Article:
Mike: 1:00:56 That was fantastic. I knew, I could trust throwing it to the floor there. Joe, that was brilliant. You had really fantastic stories. Everyone should go and check out Animated American. It is so good. It is exactly like watching real professional Disney movie. So, to wrap up on red carpet rookies, I always do my own version of [unclear 1:01:24] actor studio questionnaire. So, just say whatever comes into your head, Joe. Are you ready? Number 1, what is one of the best pieces of advice you’ve ever been given?

Joe: 1:01:34 I’ll never forget when I was in Disney when I was there. For the first years, your job does not end at your desk. A producer told me that and Kathleen Gavin is her name. And she was basically telling me you got to go and network for your next job. And I said, I already work at Disney. She said, that’s not a guarantee that you’re going to be on the next movie. You got to go to tell those directors on the next movie, that you want to be on their movie. Tell them what character you’re interested in and show some passion. That was not the way I was like or my personality was. I prefer to just stay back and be a quiet artist. But I will never forget that advice. And I’ve been using it ever since. Network! Network! Network! I mean, everybody in the industry knows that.

Mike: 1:02:25 Number 2. Do you have a favorite film?

Joe: 1:02:27 Clearly, Roger Rabbit and Aladdin were the most incredibly cathartic films for me. But I should have other films too. There are so many films that I love. Strangely enough, Richard Curtis films, I really go back to them over and over again. I don’t know. They’re just so well written. Those have smooth dialogues. And I know, they’re just feel good movies, but I love them.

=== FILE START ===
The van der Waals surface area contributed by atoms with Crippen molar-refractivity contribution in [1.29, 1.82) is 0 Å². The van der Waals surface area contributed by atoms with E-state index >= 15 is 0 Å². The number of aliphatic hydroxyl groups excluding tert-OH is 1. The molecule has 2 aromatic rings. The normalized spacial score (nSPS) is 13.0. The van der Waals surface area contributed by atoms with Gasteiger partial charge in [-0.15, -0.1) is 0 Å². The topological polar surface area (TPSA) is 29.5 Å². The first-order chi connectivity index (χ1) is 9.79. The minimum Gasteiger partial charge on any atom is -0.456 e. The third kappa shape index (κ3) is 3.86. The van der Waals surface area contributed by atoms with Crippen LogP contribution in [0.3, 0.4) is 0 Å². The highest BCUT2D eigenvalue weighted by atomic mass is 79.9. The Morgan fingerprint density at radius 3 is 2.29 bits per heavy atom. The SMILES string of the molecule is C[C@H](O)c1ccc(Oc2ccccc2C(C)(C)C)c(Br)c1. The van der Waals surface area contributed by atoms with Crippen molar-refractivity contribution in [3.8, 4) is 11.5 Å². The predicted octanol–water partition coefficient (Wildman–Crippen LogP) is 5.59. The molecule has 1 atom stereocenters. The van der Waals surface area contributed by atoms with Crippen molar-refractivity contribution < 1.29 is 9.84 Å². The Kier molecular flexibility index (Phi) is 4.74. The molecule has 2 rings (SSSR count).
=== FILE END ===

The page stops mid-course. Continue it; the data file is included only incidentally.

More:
Mike: 1:02:52 There is nothing wrong with that. Number 3, what gives you a reason to get up out of bed every day for a day of animating or storyboarding?

Joe: 1:02:59 Oh my God, that’s a great one. I love doing it. You have to love doing it. And I just get a kick out of drawing. If animating     I mean, there’s nothing like that. Those drawings move and create a performance on the screen is still the biggest magic trick I’ve ever seen. And even when I do it   I’m always shocked as anybody else by the result. And storyboarding it’s just another form of writing. Especially in animation, we really get to contribute enormously to the story. So, you’re not just picking shot. You’re actually influencing the acting. You’re influencing the atmosphere. You’re influencing the pacing. So, you’re directing a sequence yourself. And it’s just very satisfying, even though most of the time it ends up being thrown away.